Alcohol improves memory in later years

Posted on October 27, 2014

For people over 60, light or moderate alcohol intake is associated with better recall of past events, according to a new study. Links were also found between increased size of the hippocampus — the area of the brain crucial to memory — and moderate alcohol consumption.

The study, published in the American Journal of Alzheimer’s Disease and Other Dementias, used data from almost 700 people who have been followed since the 1970s. The results showed that people who drank alcohol lightly or moderately had better memories for past events, although there was no association with overall mental ability.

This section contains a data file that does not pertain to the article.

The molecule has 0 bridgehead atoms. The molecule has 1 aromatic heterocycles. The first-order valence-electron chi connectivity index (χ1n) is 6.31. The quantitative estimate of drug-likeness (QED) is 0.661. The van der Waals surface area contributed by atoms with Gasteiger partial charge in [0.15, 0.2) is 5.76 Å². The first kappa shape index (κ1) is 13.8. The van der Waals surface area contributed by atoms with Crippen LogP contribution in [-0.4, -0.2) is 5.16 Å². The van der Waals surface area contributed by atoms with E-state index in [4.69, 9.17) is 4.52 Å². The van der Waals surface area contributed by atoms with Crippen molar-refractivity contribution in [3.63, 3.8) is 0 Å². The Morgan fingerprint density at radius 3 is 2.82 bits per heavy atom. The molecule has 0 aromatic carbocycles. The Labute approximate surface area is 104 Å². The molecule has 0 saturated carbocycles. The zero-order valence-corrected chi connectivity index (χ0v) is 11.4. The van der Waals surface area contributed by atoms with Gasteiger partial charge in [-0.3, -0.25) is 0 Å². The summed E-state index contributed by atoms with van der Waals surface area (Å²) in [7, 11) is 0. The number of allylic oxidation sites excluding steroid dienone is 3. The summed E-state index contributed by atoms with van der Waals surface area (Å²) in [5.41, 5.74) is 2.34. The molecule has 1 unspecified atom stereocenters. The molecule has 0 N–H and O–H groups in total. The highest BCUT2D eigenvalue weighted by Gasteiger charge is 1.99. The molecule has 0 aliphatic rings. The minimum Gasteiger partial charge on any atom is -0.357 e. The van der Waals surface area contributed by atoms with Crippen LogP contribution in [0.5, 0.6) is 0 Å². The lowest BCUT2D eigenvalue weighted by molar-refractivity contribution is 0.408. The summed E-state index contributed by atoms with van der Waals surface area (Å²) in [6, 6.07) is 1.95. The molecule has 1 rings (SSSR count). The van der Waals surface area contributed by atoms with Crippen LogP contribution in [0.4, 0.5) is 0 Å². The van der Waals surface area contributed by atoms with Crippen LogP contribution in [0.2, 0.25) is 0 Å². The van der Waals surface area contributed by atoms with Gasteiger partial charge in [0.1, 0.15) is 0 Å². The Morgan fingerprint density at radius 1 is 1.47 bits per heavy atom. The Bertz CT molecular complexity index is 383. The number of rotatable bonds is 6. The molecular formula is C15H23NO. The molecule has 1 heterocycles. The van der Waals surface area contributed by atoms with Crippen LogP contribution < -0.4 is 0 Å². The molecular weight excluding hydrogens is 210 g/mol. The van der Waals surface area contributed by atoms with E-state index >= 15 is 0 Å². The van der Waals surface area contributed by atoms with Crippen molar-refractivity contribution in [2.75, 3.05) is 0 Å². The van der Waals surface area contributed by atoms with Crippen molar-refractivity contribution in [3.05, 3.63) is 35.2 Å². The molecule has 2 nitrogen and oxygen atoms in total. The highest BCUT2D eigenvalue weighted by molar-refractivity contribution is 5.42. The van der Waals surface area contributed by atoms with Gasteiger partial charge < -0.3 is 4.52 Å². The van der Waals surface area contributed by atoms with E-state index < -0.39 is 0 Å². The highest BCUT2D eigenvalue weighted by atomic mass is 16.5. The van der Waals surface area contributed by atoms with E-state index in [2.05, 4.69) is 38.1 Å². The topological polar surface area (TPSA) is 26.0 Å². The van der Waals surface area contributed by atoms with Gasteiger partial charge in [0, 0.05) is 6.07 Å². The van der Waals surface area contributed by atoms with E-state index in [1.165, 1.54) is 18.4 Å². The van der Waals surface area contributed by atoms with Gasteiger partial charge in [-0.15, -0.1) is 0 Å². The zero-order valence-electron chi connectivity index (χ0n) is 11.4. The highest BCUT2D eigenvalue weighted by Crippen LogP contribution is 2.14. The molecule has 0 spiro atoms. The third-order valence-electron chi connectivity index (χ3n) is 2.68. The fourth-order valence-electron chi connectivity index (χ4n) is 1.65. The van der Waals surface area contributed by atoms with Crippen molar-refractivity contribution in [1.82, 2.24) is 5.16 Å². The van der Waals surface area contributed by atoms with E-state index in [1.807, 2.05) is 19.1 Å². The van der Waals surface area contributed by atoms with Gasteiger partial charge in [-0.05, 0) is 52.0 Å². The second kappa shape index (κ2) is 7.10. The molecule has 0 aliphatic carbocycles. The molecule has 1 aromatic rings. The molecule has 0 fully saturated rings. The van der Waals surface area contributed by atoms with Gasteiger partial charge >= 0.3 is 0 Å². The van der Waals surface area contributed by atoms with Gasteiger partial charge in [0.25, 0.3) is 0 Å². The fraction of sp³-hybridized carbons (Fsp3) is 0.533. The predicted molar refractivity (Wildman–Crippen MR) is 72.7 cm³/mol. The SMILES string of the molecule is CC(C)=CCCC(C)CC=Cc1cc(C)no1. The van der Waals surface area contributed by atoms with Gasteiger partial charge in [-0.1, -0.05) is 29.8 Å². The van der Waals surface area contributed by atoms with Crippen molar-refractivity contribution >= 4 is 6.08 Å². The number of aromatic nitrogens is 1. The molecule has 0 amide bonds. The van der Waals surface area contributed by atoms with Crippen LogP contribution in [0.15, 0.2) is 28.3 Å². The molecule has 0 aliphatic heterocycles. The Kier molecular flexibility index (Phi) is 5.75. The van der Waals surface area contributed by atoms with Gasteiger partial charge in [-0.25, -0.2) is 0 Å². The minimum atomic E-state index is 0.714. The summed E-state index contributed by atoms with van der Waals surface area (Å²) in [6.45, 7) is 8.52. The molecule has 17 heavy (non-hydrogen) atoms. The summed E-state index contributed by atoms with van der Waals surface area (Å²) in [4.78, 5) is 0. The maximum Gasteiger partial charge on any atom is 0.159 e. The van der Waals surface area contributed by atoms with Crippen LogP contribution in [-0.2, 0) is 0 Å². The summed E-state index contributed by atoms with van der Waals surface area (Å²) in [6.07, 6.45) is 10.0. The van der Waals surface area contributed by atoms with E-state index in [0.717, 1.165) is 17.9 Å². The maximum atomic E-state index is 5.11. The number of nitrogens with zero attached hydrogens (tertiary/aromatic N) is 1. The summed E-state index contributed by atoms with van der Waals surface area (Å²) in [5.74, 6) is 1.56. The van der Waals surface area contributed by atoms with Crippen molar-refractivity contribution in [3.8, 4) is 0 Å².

There were no significant differences in cognitive functioning and regional brain volumes during late life according to reported midlife alcohol consumption status. This may be due to the fact that adults who are able to continue consuming alcohol into old age are healthier, and therefore have higher cognition and larger regional brain volumes, than people who had to decrease their alcohol consumption due to unfavorable health outcomes.

Naturally, it’s proven that extended periods of alcohol abuse — defined as five or more drinks a day — can damage the brain. But, light to moderate alcohol intake has been consistently linked with lower risk of dementia and cognitive decline in later years.

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Source material from PSY Blog